Showing posts with label apple education. Show all posts
Showing posts with label apple education. Show all posts

Wednesday, February 04, 2015

Reading your Students

“Reading” is a skill you will find yourself cultivating in your students from day one in the classroom until the end of the semester. They use reading to find the right classroom, to register the date and their teacher’s name, to find the Resource Center or the Coordinator’s Office. Reading ability will determine the ease (or difficulty) with which the students interpret written instructions to an exercise or participate in a scripted dialog in a textbook.

Reading may one day lead your students into enlightening research, the expansion of comfortable dimensions of knowledge, the tingle of literary adventure or romance.

But….are you “reading” your students?

Many teachers begin a semester with intense concern for the lesson plan, the materials they will use, the technologies they will employ in the process. Have they reliably led the class from point A to point D, with demonstrably positive results (evident in the students’ overall performance)?

In following the trajectory of a prescribed teaching path, the instructors become so intent on the intermediate and end goals that they may overlook the signs that indicate how the students - on a less obvious level - are absorbing or reacting to the class in question.

Are you (the teacher) attentive to the following “reading” signals: 

  • Willing and consistent eye contact 
  •  Alert and energetic posture (vs slouching and lounging)
  •  Precision in repetition (vs relatively soundless mouthing, avoidance) 
  •  Interested, forthcoming collaboration with fellow students
  •  Alacrity in response to task initiation and follow-through (vs sluggish foot-dragging that results in frustrated task completion) 
  •  Tone of voice (confident vs timid) and nature of attitude (positive projection vs reticent or somewhat surly rejection) 
  •  Choice of seating (outside the teacher’s peripheral vision or within easy visual “reach”)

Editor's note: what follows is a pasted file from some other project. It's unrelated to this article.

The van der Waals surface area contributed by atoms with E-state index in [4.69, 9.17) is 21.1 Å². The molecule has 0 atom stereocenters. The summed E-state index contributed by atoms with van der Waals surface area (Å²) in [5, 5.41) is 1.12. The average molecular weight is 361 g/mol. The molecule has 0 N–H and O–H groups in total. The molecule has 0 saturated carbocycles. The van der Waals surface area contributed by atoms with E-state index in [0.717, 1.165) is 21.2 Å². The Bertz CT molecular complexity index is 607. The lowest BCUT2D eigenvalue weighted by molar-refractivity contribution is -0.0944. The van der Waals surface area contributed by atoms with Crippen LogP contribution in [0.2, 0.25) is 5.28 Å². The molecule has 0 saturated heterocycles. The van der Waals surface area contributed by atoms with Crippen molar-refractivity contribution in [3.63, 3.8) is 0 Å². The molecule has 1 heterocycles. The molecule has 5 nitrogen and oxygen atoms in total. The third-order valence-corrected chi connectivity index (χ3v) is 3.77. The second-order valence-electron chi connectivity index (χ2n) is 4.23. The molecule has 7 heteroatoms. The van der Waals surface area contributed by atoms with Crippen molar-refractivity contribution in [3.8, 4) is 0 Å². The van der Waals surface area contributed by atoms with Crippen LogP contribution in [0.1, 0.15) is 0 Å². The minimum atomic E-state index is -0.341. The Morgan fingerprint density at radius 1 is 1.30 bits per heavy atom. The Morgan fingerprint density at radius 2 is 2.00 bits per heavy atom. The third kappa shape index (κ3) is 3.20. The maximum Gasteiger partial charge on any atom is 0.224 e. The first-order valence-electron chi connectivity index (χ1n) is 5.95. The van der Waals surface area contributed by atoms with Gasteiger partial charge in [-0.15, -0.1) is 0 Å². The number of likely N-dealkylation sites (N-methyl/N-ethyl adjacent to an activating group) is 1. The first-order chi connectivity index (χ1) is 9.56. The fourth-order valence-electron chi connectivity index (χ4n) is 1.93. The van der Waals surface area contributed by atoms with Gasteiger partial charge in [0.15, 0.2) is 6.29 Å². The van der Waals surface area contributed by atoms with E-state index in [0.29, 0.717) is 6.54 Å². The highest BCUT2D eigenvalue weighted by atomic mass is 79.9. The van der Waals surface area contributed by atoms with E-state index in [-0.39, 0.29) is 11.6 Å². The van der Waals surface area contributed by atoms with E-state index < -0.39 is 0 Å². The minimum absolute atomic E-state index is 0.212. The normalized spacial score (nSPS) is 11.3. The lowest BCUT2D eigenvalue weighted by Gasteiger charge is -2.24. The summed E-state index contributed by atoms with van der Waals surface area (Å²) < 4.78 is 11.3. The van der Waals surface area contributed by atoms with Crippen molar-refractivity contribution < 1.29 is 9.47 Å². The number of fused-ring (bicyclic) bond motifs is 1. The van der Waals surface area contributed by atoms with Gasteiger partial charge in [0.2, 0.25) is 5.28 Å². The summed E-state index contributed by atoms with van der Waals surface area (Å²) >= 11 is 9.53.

Reading accurately and with sensitivity; it can make a difference in task success, and an even bigger difference in classroom and lesson management.

Katy Cox

Tuesday, November 04, 2014

iPads in the English Classroom: Notability

After using IPads to produce short videos with my students, I became more excited and curious about the power of IPads in the language classroom.  If my students had got all excited about using a simple native app, the camera, what impact could other fascinating apps have on their learning? Therefore, I started attending IPad workshops to become more familiarized with other apps and to learn about other teachers’ experiences with them.  That was how I came across “Notability”, a fun user-friendly app that allows you to write texts through typing or by using “a pen”, to take  pictures and to record texts.  Playing with Notability was really fun, but how could I integrate it into a lesson? As I started a lesson on clothes, I could visualize an effective way to incorporate the use of technology through Notability into my lesson plan. To wrap up the lesson, the students developed a simple project on what their partners were wearing.  Each pair talked about what they were wearing and took each other’s pictures. Then, I showed them how to use notability by producing the model below. 

This is my student. He's Hemmanoel. He's wearing black shoes, jeans, a black belt and a beautiful striped shirt. He's so elegant!

They enjoyed “being  a model”, taking pictures and recording their texts. After they finished the task, they  presented it to the class.  In short, students were excited about working on the iPads and felt proud of their digital production.  Notability allowed them to practice the target structure in a fun and motivating way.

Roberta is wearing a pink
sweater, jeans and beige and
black shoes. She’s beautiful!

This is Eduardo. He's my English course friend. He's wearing gray and
blue sneakers, white socks, blue jeans, a brown belt, a purple shirt,
glasses and a watch.